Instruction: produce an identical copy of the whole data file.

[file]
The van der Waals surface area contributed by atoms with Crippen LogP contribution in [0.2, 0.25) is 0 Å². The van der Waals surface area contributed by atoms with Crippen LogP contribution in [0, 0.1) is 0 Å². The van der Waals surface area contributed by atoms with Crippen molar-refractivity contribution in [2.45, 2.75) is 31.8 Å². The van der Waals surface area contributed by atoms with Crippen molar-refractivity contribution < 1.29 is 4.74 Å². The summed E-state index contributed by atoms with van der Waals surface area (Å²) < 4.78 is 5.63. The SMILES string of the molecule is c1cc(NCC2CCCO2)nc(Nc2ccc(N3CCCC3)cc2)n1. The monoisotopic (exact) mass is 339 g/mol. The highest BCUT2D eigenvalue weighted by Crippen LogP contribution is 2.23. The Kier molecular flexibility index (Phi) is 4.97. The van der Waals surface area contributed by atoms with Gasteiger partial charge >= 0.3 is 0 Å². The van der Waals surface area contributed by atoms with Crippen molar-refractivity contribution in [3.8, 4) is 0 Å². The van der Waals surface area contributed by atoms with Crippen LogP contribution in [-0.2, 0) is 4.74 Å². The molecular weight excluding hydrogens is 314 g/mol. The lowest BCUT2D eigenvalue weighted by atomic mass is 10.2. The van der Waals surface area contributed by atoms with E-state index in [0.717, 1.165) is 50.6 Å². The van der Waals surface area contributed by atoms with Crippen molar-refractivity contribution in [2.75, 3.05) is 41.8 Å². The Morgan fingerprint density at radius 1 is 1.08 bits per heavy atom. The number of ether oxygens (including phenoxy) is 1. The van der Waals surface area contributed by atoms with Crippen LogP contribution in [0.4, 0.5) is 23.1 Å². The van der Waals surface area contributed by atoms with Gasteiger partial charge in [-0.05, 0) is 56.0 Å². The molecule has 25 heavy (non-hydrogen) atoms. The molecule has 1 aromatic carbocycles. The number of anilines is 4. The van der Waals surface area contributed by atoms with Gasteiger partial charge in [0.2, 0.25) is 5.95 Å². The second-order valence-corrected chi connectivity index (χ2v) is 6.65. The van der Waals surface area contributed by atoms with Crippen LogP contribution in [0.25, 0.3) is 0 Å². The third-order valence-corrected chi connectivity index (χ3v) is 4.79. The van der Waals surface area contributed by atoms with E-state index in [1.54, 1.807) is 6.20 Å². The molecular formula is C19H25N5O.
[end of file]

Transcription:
The van der Waals surface area contributed by atoms with Crippen LogP contribution in [0.2, 0.25) is 0 Å². The van der Waals surface area contributed by atoms with Crippen LogP contribution in [0, 0.1) is 0 Å². The van der Waals surface area contributed by atoms with Crippen molar-refractivity contribution in [2.45, 2.75) is 31.8 Å². The van der Waals surface area contributed by atoms with Crippen molar-refractivity contribution < 1.29 is 4.74 Å². The summed E-state index contributed by atoms with van der Waals surface area (Å²) < 4.78 is 5.63. The SMILES string of the molecule is c1cc(NCC2CCCO2)nc(Nc2ccc(N3CCCC3)cc2)n1. The monoisotopic (exact) mass is 339 g/mol. The highest BCUT2D eigenvalue weighted by Crippen LogP contribution is 2.23. The Kier molecular flexibility index (Phi) is 4.97. The van der Waals surface area contributed by atoms with Gasteiger partial charge >= 0.3 is 0 Å². The van der Waals surface area contributed by atoms with Crippen molar-refractivity contribution in [3.8, 4) is 0 Å². The van der Waals surface area contributed by atoms with Crippen LogP contribution in [-0.2, 0) is 4.74 Å². The molecular weight excluding hydrogens is 314 g/mol. The lowest BCUT2D eigenvalue weighted by atomic mass is 10.2. The van der Waals surface area contributed by atoms with E-state index in [0.717, 1.165) is 50.6 Å². The van der Waals surface area contributed by atoms with Crippen molar-refractivity contribution in [2.75, 3.05) is 41.8 Å². The Morgan fingerprint density at radius 1 is 1.08 bits per heavy atom. The number of ether oxygens (including phenoxy) is 1. The van der Waals surface area contributed by atoms with Crippen LogP contribution in [0.4, 0.5) is 23.1 Å². The van der Waals surface area contributed by atoms with Gasteiger partial charge in [-0.05, 0) is 56.0 Å². The molecule has 25 heavy (non-hydrogen) atoms. The molecule has 1 aromatic carbocycles. The number of anilines is 4. The van der Waals surface area contributed by atoms with Gasteiger partial charge in [0.2, 0.25) is 5.95 Å². The second-order valence-corrected chi connectivity index (χ2v) is 6.65. The van der Waals surface area contributed by atoms with Crippen LogP contribution in [0.25, 0.3) is 0 Å². The third-order valence-corrected chi connectivity index (χ3v) is 4.79. The van der Waals surface area contributed by atoms with E-state index in [1.54, 1.807) is 6.20 Å². The molecular formula is C19H25N5O.